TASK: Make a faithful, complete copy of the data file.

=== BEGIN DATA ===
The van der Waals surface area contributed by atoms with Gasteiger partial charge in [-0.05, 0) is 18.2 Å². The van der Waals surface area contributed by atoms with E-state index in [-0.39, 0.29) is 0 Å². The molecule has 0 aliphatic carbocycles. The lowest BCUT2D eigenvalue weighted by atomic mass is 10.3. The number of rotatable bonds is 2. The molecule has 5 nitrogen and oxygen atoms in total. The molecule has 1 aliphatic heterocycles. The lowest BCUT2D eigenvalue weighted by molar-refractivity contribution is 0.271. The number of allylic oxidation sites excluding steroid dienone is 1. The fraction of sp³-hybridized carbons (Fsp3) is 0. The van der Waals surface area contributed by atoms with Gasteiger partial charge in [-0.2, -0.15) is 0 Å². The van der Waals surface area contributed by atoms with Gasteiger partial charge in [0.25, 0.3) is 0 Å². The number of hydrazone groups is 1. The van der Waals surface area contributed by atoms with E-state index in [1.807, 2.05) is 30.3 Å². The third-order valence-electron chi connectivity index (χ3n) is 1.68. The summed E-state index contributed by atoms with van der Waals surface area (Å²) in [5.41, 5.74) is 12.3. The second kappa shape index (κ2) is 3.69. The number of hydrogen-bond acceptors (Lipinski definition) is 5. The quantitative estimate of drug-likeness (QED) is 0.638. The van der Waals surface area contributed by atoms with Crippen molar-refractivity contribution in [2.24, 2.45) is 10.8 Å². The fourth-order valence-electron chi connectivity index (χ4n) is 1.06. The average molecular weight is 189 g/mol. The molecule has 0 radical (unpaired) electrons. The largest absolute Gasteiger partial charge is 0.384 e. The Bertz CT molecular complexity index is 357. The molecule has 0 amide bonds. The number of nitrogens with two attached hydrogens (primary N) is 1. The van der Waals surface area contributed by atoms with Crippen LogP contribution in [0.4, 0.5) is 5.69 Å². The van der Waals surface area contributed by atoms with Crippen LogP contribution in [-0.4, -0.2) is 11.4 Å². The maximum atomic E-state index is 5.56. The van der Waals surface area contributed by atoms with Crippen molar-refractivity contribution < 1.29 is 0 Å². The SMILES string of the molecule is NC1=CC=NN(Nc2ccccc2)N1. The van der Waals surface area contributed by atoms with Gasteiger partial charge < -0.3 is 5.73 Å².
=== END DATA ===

The van der Waals surface area contributed by atoms with Gasteiger partial charge in [-0.05, 0) is 18.2 Å². The van der Waals surface area contributed by atoms with E-state index in [-0.39, 0.29) is 0 Å². The molecule has 0 aliphatic carbocycles. The lowest BCUT2D eigenvalue weighted by atomic mass is 10.3. The number of rotatable bonds is 2. The molecule has 5 nitrogen and oxygen atoms in total. The molecule has 1 aliphatic heterocycles. The lowest BCUT2D eigenvalue weighted by molar-refractivity contribution is 0.271. The number of allylic oxidation sites excluding steroid dienone is 1. The fraction of sp³-hybridized carbons (Fsp3) is 0. The van der Waals surface area contributed by atoms with Gasteiger partial charge in [-0.2, -0.15) is 0 Å². The van der Waals surface area contributed by atoms with Gasteiger partial charge in [0.25, 0.3) is 0 Å². The number of hydrazone groups is 1. The van der Waals surface area contributed by atoms with E-state index in [1.807, 2.05) is 30.3 Å². The third-order valence-electron chi connectivity index (χ3n) is 1.68. The summed E-state index contributed by atoms with van der Waals surface area (Å²) in [5.41, 5.74) is 12.3. The second kappa shape index (κ2) is 3.69. The number of hydrogen-bond acceptors (Lipinski definition) is 5. The quantitative estimate of drug-likeness (QED) is 0.638. The van der Waals surface area contributed by atoms with Crippen molar-refractivity contribution in [2.24, 2.45) is 10.8 Å². The fourth-order valence-electron chi connectivity index (χ4n) is 1.06. The average molecular weight is 189 g/mol. The molecule has 0 radical (unpaired) electrons. The largest absolute Gasteiger partial charge is 0.384 e. The Bertz CT molecular complexity index is 357. The molecule has 0 amide bonds. The number of nitrogens with two attached hydrogens (primary N) is 1. The van der Waals surface area contributed by atoms with Crippen LogP contribution in [0.4, 0.5) is 5.69 Å². The van der Waals surface area contributed by atoms with Crippen LogP contribution in [-0.4, -0.2) is 11.4 Å². The maximum atomic E-state index is 5.56. The van der Waals surface area contributed by atoms with Crippen molar-refractivity contribution < 1.29 is 0 Å². The SMILES string of the molecule is NC1=CC=NN(Nc2ccccc2)N1. The van der Waals surface area contributed by atoms with Gasteiger partial charge < -0.3 is 5.73 Å².